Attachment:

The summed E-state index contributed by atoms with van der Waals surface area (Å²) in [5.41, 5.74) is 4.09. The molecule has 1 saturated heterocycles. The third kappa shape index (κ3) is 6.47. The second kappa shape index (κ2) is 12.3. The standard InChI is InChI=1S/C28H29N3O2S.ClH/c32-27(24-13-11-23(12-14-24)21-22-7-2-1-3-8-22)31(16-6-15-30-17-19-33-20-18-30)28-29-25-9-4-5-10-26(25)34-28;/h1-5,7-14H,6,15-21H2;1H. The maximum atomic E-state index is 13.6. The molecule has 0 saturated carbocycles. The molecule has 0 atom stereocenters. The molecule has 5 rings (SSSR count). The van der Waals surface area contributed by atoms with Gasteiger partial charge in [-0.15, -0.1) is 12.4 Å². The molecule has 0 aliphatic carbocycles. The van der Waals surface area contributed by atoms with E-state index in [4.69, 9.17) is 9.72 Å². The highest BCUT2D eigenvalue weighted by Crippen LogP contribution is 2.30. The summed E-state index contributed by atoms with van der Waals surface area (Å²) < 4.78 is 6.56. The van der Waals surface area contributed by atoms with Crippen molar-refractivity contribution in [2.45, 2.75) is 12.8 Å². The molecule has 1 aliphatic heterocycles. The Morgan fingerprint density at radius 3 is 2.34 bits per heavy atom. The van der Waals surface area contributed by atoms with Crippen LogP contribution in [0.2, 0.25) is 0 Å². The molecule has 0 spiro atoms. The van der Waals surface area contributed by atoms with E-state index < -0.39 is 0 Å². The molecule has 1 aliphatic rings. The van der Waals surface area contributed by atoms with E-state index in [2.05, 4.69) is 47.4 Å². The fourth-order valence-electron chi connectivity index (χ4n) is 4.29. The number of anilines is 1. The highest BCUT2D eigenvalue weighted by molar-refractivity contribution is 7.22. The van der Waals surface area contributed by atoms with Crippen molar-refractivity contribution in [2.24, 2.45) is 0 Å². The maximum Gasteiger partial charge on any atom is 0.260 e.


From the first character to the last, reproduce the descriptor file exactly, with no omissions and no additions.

The summed E-state index contributed by atoms with van der Waals surface area (Å²) in [5.41, 5.74) is 4.09. The molecule has 1 saturated heterocycles. The third kappa shape index (κ3) is 6.47. The second kappa shape index (κ2) is 12.3. The standard InChI is InChI=1S/C28H29N3O2S.ClH/c32-27(24-13-11-23(12-14-24)21-22-7-2-1-3-8-22)31(16-6-15-30-17-19-33-20-18-30)28-29-25-9-4-5-10-26(25)34-28;/h1-5,7-14H,6,15-21H2;1H. The maximum atomic E-state index is 13.6. The molecule has 0 saturated carbocycles. The molecule has 0 atom stereocenters. The molecule has 5 rings (SSSR count). The van der Waals surface area contributed by atoms with Gasteiger partial charge in [-0.15, -0.1) is 12.4 Å². The molecule has 0 aliphatic carbocycles. The van der Waals surface area contributed by atoms with E-state index in [4.69, 9.17) is 9.72 Å². The highest BCUT2D eigenvalue weighted by Crippen LogP contribution is 2.30. The summed E-state index contributed by atoms with van der Waals surface area (Å²) < 4.78 is 6.56. The van der Waals surface area contributed by atoms with Crippen molar-refractivity contribution in [2.45, 2.75) is 12.8 Å². The molecule has 1 aliphatic heterocycles. The Morgan fingerprint density at radius 3 is 2.34 bits per heavy atom. The van der Waals surface area contributed by atoms with Crippen LogP contribution in [0.2, 0.25) is 0 Å². The molecule has 0 spiro atoms. The van der Waals surface area contributed by atoms with E-state index < -0.39 is 0 Å². The molecule has 1 aliphatic rings. The van der Waals surface area contributed by atoms with E-state index in [2.05, 4.69) is 47.4 Å². The fourth-order valence-electron chi connectivity index (χ4n) is 4.29. The number of anilines is 1. The highest BCUT2D eigenvalue weighted by molar-refractivity contribution is 7.22. The van der Waals surface area contributed by atoms with Crippen molar-refractivity contribution in [2.24, 2.45) is 0 Å². The maximum Gasteiger partial charge on any atom is 0.260 e.